Review: World Order

BY Vanathi IN A, Non-fiction NO COMMENTS YET Henry Kissinger, World order

By Henry Kissinger. Grade A

The current international political scenario is as at the height of its verve, be it the ISIS situation or the Palestine war. Though the nations promise that they fight for peace, there is only war and destruction, while the rest watch on. This book is on the same lines. World Order tells the history of Man’s struggle to gain or restore order to his World. Right from the ancient times to now, from Europe to China, Henry Kissinger takes an interesting lesson in Foreign affairs, a compelling class with engaging ideas that gives you a gist of this World’s history.

World Order

Henry Kissinger offers in World Order a deep meditation on the roots of international harmony and global disorder. Drawing on his experience as one of the foremost statesmen of the modern era—advising presidents, traveling the world, observing and shaping the central foreign policy events of recent decades—Kissinger now reveals his analysis of the ultimate challenge for the twenty-first century: how to build a shared international order in a world of divergent historical perspectives, violent conflict, proliferating technology, and ideological extremism.

There has never been a true “world order,” Kissinger observes. For most of history, civilizations defined their own concepts of order. Each considered itself the center of the world and envisioned its distinct principles as universally relevant. China conceived of a global cultural hierarchy with the Emperor at its pinnacle. In Europe, Rome imagined itself surrounded by barbarians; when Rome fragmented, European peoples refined a concept of an equilibrium of sovereign states and sought to export it across the world. Islam, in its early centuries, considered itself the world’s sole legitimate political unit, destined to expand indefinitely until the world was brought into harmony by religious principles. The United States was born of a conviction about the universal applicability of democracy—a conviction that has guided its policies ever since.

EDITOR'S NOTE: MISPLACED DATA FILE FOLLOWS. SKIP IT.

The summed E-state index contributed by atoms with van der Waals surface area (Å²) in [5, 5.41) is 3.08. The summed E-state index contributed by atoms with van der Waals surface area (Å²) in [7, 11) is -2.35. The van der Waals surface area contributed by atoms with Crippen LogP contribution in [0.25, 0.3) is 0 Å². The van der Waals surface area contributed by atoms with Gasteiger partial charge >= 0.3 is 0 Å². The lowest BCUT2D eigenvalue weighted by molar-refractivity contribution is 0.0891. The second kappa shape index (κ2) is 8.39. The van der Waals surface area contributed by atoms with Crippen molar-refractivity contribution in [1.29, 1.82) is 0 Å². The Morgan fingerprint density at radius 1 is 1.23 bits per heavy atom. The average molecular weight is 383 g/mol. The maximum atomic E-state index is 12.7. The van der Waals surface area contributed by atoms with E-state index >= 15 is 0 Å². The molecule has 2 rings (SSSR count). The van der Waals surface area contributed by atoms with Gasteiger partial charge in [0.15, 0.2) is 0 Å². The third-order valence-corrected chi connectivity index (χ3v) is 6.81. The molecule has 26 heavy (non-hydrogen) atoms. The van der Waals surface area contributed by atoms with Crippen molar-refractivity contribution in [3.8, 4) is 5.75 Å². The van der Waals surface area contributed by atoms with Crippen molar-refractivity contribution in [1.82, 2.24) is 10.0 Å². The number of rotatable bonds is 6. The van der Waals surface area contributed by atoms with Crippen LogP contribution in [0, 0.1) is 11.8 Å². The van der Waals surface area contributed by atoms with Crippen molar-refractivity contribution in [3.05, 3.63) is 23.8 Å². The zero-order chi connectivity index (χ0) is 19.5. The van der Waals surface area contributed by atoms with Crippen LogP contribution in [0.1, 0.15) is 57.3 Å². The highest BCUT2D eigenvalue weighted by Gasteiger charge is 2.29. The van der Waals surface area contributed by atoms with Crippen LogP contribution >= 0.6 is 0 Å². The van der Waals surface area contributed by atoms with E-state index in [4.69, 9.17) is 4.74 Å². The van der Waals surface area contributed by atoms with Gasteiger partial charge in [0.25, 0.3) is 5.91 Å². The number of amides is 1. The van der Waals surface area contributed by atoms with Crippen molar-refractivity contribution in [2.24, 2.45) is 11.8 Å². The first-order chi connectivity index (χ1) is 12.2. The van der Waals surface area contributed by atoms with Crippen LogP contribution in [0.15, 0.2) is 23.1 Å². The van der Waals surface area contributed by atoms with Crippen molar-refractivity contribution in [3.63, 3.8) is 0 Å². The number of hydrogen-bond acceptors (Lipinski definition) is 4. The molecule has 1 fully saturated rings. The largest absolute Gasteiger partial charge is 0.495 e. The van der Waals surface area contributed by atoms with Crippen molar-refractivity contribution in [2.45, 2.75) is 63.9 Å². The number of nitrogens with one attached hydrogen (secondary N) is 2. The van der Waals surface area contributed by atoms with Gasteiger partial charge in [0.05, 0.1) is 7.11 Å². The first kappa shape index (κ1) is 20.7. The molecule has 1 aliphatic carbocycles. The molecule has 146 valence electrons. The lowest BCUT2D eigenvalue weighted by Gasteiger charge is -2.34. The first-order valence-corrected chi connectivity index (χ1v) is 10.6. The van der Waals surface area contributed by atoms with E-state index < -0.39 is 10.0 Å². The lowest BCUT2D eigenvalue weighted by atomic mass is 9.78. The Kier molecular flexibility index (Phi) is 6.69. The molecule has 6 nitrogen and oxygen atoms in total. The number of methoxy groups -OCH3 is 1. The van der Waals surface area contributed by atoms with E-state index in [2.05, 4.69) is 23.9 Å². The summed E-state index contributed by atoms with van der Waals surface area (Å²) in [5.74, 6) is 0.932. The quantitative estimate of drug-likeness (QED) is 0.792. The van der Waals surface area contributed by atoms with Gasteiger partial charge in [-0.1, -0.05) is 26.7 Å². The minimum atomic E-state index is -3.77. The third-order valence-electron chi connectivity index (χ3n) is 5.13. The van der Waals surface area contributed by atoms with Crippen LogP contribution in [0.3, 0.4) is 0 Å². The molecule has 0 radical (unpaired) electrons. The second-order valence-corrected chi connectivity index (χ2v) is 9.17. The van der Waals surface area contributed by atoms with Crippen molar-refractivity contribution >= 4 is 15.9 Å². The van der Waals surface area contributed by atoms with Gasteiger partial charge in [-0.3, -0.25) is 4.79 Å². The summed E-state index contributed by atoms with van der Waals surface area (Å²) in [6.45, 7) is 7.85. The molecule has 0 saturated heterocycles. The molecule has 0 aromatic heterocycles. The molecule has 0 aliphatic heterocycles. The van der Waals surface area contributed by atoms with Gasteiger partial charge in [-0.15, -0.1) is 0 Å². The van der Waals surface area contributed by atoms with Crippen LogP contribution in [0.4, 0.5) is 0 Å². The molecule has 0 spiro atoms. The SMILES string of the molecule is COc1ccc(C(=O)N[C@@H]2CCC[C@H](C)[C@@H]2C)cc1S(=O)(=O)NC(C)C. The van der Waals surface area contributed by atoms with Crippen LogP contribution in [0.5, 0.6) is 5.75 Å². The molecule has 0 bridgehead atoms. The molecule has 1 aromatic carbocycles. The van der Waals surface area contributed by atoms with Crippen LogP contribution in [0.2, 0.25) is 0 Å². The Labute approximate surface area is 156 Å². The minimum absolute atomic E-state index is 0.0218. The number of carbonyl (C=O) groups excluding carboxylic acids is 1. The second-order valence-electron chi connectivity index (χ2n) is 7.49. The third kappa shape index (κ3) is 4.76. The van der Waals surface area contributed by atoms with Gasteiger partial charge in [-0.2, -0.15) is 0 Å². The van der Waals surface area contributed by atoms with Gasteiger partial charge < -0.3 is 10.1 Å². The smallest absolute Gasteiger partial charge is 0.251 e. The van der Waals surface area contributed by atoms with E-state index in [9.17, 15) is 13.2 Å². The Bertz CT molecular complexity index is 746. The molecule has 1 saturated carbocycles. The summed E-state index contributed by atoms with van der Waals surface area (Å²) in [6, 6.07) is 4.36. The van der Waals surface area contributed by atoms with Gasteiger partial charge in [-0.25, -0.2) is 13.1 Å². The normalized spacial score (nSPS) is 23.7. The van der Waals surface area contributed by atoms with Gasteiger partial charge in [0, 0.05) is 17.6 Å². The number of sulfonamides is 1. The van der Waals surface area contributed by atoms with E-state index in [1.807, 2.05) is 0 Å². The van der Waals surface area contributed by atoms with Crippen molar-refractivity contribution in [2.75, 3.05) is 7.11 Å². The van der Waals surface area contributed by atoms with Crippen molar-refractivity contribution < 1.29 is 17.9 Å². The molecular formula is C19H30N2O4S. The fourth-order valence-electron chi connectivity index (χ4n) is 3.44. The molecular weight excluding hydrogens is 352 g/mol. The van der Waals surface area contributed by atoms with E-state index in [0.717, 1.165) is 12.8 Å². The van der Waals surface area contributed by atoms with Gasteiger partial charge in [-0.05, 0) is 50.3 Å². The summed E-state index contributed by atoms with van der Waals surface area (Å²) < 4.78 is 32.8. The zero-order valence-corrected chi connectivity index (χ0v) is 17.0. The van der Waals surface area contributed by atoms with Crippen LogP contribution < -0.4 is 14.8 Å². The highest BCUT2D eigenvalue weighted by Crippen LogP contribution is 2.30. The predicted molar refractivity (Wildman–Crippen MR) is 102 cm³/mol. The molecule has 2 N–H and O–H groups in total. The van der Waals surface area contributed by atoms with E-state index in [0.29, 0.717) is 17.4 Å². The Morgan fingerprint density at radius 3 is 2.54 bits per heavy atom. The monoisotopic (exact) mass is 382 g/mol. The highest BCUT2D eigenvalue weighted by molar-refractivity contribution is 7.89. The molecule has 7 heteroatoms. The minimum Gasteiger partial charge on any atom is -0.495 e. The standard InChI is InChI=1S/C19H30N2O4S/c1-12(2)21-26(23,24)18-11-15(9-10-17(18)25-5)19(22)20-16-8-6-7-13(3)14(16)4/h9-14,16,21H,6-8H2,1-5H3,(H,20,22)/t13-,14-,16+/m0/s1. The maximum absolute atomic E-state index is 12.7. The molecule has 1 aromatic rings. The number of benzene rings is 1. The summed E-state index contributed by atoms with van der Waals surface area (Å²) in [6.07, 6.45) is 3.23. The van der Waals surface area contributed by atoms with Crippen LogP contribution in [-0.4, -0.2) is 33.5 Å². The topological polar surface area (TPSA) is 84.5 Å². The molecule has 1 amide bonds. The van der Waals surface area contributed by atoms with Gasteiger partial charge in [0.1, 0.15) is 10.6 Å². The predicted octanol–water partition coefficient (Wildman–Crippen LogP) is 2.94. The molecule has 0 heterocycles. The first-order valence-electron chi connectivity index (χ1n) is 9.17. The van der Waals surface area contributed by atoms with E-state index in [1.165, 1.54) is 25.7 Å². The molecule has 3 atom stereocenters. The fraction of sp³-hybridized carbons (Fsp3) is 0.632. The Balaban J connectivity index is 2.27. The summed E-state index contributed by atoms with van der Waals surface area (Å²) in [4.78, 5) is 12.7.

I haven’t read anything by Mr. Kissinger before though I have read a lot about him. This book is a proof of his brilliance. I remember learning about the different wars in History, but Mr. Kissinger dissects these wars and policies to understand the underlying nature of countries. He points out that the Islamic empire and the Chinese empire concentrated on making their rule the center of power while the Westphalian European nations believed in co-existing with other powers with an arrangement of understanding among themselves. I especially liked this quote of the back page of the book where he says,

“Long ago, in youth, I was brash enough to think myself able to pronounce on ‘The Meaning of History’. I now know that history’s meaning is a matter to be discovered, not declared.”

Do not be fooled by the humility of 377 pages. When you read it, you realize that one read is not enough to grasp his ideas.

What doesn’t work for me is how American-centered his ideas are. He praises America for being a free civilization that values Democracy the most important. After all his wise thoughts on Europe an Asia, when you read about his praises for America, makes you think that he after all is another American.

On the whole, this is the perfect book to get started on World power and order. Though, I’d advise the readers to tone down the greatness that is America, as you grasp the ideas.

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